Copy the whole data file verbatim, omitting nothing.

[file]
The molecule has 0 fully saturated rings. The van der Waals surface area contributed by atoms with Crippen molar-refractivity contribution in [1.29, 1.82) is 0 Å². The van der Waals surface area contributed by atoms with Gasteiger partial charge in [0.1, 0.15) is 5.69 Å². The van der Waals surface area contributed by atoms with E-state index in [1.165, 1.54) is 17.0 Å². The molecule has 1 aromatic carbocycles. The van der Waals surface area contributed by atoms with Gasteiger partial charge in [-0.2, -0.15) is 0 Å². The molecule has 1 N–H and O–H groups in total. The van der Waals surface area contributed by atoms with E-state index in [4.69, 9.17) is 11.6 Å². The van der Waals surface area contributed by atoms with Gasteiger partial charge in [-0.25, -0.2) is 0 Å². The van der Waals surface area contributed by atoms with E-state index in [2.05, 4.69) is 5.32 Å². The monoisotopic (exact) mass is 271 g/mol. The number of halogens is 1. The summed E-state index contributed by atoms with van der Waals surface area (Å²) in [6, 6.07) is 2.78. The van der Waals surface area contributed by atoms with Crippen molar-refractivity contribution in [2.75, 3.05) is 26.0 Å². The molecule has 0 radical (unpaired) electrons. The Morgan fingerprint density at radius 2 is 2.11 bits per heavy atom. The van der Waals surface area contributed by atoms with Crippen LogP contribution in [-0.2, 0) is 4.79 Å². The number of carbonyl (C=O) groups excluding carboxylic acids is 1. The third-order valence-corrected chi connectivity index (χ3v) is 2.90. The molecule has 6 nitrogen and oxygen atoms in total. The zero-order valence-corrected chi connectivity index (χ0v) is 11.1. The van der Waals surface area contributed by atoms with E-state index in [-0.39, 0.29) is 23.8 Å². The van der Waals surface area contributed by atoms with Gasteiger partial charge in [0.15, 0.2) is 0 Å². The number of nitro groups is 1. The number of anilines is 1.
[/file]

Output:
The molecule has 0 fully saturated rings. The van der Waals surface area contributed by atoms with Crippen molar-refractivity contribution in [1.29, 1.82) is 0 Å². The van der Waals surface area contributed by atoms with Gasteiger partial charge in [0.1, 0.15) is 5.69 Å². The van der Waals surface area contributed by atoms with E-state index in [1.165, 1.54) is 17.0 Å². The molecule has 1 aromatic carbocycles. The van der Waals surface area contributed by atoms with Gasteiger partial charge in [-0.2, -0.15) is 0 Å². The molecule has 1 N–H and O–H groups in total. The van der Waals surface area contributed by atoms with E-state index in [4.69, 9.17) is 11.6 Å². The van der Waals surface area contributed by atoms with Gasteiger partial charge in [-0.25, -0.2) is 0 Å². The van der Waals surface area contributed by atoms with E-state index in [2.05, 4.69) is 5.32 Å². The monoisotopic (exact) mass is 271 g/mol. The number of halogens is 1. The summed E-state index contributed by atoms with van der Waals surface area (Å²) in [6, 6.07) is 2.78. The van der Waals surface area contributed by atoms with Crippen molar-refractivity contribution in [2.75, 3.05) is 26.0 Å². The molecule has 0 radical (unpaired) electrons. The Morgan fingerprint density at radius 2 is 2.11 bits per heavy atom. The van der Waals surface area contributed by atoms with Crippen LogP contribution in [-0.2, 0) is 4.79 Å². The number of carbonyl (C=O) groups excluding carboxylic acids is 1. The third-order valence-corrected chi connectivity index (χ3v) is 2.90. The molecule has 6 nitrogen and oxygen atoms in total. The zero-order valence-corrected chi connectivity index (χ0v) is 11.1. The van der Waals surface area contributed by atoms with E-state index in [-0.39, 0.29) is 23.8 Å². The van der Waals surface area contributed by atoms with Gasteiger partial charge in [0.15, 0.2) is 0 Å². The number of nitro groups is 1. The number of anilines is 1.